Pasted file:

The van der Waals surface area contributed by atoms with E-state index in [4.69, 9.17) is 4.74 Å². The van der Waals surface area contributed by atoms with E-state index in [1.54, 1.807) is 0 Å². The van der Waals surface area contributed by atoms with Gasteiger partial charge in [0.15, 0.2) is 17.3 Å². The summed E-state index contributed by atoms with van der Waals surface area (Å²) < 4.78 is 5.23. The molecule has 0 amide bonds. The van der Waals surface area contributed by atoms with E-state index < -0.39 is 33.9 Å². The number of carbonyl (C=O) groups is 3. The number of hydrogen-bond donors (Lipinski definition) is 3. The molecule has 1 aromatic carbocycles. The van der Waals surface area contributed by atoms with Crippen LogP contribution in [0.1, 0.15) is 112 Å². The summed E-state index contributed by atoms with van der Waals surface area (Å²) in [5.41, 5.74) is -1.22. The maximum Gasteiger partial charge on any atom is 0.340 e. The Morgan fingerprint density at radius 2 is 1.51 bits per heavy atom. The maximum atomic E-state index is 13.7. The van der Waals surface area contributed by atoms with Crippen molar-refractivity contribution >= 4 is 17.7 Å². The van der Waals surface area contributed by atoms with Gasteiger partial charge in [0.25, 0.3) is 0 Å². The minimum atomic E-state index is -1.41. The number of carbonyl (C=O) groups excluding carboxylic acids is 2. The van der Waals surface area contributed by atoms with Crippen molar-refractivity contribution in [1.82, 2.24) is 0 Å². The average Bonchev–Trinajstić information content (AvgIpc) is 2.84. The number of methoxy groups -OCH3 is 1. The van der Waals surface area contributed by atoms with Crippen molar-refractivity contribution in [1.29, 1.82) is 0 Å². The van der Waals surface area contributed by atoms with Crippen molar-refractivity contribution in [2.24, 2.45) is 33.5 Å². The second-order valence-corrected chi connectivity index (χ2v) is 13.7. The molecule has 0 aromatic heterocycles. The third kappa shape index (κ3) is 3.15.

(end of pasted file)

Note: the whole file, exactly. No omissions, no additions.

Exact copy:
The van der Waals surface area contributed by atoms with E-state index in [4.69, 9.17) is 4.74 Å². The van der Waals surface area contributed by atoms with E-state index in [1.54, 1.807) is 0 Å². The van der Waals surface area contributed by atoms with Gasteiger partial charge in [0.15, 0.2) is 17.3 Å². The summed E-state index contributed by atoms with van der Waals surface area (Å²) < 4.78 is 5.23. The molecule has 0 amide bonds. The van der Waals surface area contributed by atoms with E-state index < -0.39 is 33.9 Å². The number of carbonyl (C=O) groups is 3. The number of hydrogen-bond donors (Lipinski definition) is 3. The molecule has 1 aromatic carbocycles. The van der Waals surface area contributed by atoms with Crippen LogP contribution in [0.1, 0.15) is 112 Å². The summed E-state index contributed by atoms with van der Waals surface area (Å²) in [5.41, 5.74) is -1.22. The maximum Gasteiger partial charge on any atom is 0.340 e. The Morgan fingerprint density at radius 2 is 1.51 bits per heavy atom. The maximum atomic E-state index is 13.7. The van der Waals surface area contributed by atoms with Crippen molar-refractivity contribution >= 4 is 17.7 Å². The van der Waals surface area contributed by atoms with Gasteiger partial charge in [0.25, 0.3) is 0 Å². The minimum atomic E-state index is -1.41. The number of carbonyl (C=O) groups excluding carboxylic acids is 2. The van der Waals surface area contributed by atoms with Crippen molar-refractivity contribution in [1.82, 2.24) is 0 Å². The average Bonchev–Trinajstić information content (AvgIpc) is 2.84. The number of methoxy groups -OCH3 is 1. The van der Waals surface area contributed by atoms with Crippen molar-refractivity contribution in [1.29, 1.82) is 0 Å². The van der Waals surface area contributed by atoms with Crippen molar-refractivity contribution in [2.24, 2.45) is 33.5 Å². The second-order valence-corrected chi connectivity index (χ2v) is 13.7. The molecule has 0 aromatic heterocycles. The third kappa shape index (κ3) is 3.15.